PPC is the easiest way to reach the top of the search engine rankings. All you need to do is purchase the ad which goes through a bidding system. Yes, of course there are some other variable like the quality score, how many competitors are playing in the same arena and so on.
Generally speaking, this concept should be clear as crystalline water, but not all companies may be accustomed to this concept.
As click costs rise, many companies who are already investing in pay per click marketing campaigns are looking toward hiring a search engine optimization company to increase their exposure and reduce their advertising spend.
Something that can be seen also from the interesting graph below, generated via the new unified Trends and Insight for Search Google released in the occasion of Google’s 14th birthday.
What these companies often ignores how PPC costs could be much higher if, for instance, the content creation cost would partially allocated also to PPC and not only to search engine optimization (SEO). In fact, when properly managed, great content also empowers the paid search campaigns (Another great reason for shutting PPC down).
So what’s the reason why PPC is still part of the marketing mix?
SEO and PPC – a potent Combo
Taking advantage of both PPC and SEO comes with great results as both discipline complements each other and can boost efficacy of one another as well.
As Google calculates the CPC on certain SEO factors, optimizing a site can drive a pay per click campaign’s success up (e.g. content optimization). From a reverse standpoint, while organic listings often get more attention than pay per click ads on a search engine results page, having both can help you reach good real estate for the terms you want to rank for and this could increase your online exposure, traffic, and success.
An open conversation that may end up in different avenues, in accordance of what portion of the PPC campaign we are talking about: branded terms, generic, product match etc. If branded terms are the ones threatened for the shut down, the immediate consideration it should be made is about the cost and the conversion rate of your campaign, that will become almost immediately less converting as normally branded terms are the best converting.
However, if a company wishes to pull out PPC from the mix, the following immediate risks should be considered:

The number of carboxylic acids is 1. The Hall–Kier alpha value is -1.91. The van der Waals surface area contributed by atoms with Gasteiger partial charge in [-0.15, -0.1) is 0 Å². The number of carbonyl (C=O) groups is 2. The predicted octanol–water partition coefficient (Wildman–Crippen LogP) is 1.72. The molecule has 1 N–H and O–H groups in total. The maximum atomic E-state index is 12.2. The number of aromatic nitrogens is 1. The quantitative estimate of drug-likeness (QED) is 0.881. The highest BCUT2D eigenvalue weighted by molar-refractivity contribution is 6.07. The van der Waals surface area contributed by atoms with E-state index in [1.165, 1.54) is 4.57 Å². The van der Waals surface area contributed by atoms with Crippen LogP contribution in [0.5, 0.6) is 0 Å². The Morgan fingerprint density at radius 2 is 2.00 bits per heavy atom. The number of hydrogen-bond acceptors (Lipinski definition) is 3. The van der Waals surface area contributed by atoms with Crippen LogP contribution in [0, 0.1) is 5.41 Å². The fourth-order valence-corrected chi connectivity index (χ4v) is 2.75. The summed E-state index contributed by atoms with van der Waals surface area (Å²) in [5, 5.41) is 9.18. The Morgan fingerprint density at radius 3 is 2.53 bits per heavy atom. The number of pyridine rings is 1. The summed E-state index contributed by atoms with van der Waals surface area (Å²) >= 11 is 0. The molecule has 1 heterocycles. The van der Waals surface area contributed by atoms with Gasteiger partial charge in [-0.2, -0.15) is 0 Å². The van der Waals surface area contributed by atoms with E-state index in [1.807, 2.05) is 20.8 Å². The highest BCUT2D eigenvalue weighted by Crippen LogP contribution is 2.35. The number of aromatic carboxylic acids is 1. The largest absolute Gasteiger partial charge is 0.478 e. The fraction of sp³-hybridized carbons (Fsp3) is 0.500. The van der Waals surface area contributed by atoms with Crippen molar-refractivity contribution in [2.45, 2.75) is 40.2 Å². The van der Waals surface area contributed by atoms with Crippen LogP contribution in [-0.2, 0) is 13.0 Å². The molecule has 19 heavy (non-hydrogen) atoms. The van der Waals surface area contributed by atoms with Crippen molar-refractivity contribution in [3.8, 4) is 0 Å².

Two-way communication is important. Immediate loss of traffic even on terms where SEO ranks first due to the fact that double first page prime real estate pretty much universally provides an overall CTR boost.
If the landscape is competitive and the competition is coming immediately after with company brand in top position likely winning the auction more on quality score than bid size, when the company remove themselves from the landscape competitors will notice immediately and suddenly will receive cheaper positioning and better CPA’s on these keywords. This mean for competitors a chance to step up their aggressiveness (if they react quickly and have a good agency) and for the brand a return to a more competitive landscape
Two-way communication is important
Receiving and providing feedback hence optimising the PPC campaign is important. Questions like how the paid search performing against organic?, or are sales and profit growing? Should be part of the client/agency relationships process.
Whilst working with clients, it is important ensuring the agency to not make PPC ad
vertising more complex than what is required, coming up with performance analysis to demonstrate the profitability of investing in the channel. Providing something like the following, it is a great starting point:
- Conversion rate for PPC keywords broken down by brand and generic. Competitor’s terms may be included as well, but it is unlikely having an SEO campaign optimized for those terms.
- CPA broken down in a similar fashion as above;
- Conversion rate via SEO delivery vs. Paid (assuming the goals for SEO can overlap the ones for PPC)
- Current SEO traffic vs. Paid Search traffic on brand and generic terms
- CTR – Although more complicate for SEO due to the “not provided gap”, it may be possible pick up a keyword data set, look at the impressions for each keyword and the clicks against each for SEO and Paid search so to work out a sort of “True CTR”.
Although I appreciate the importance of the right mix, the truth is that corporate marketers are so worried about protecting their jobs that they throw their money into programs whose ROI can be easily calculated. Sadly PPC offers this level of granularity, SEO does not.
Luckily, there are also smarter marketers that at a certain point in time will trial PPC cost reduction too. Although this may not necessarily represent a good idea, agencies - which clearly are interested in profit - should show themselves as open as possible to every testing theory but also being as honest as possible to demonstrate what the reality is without beefing up numbers to save their margins.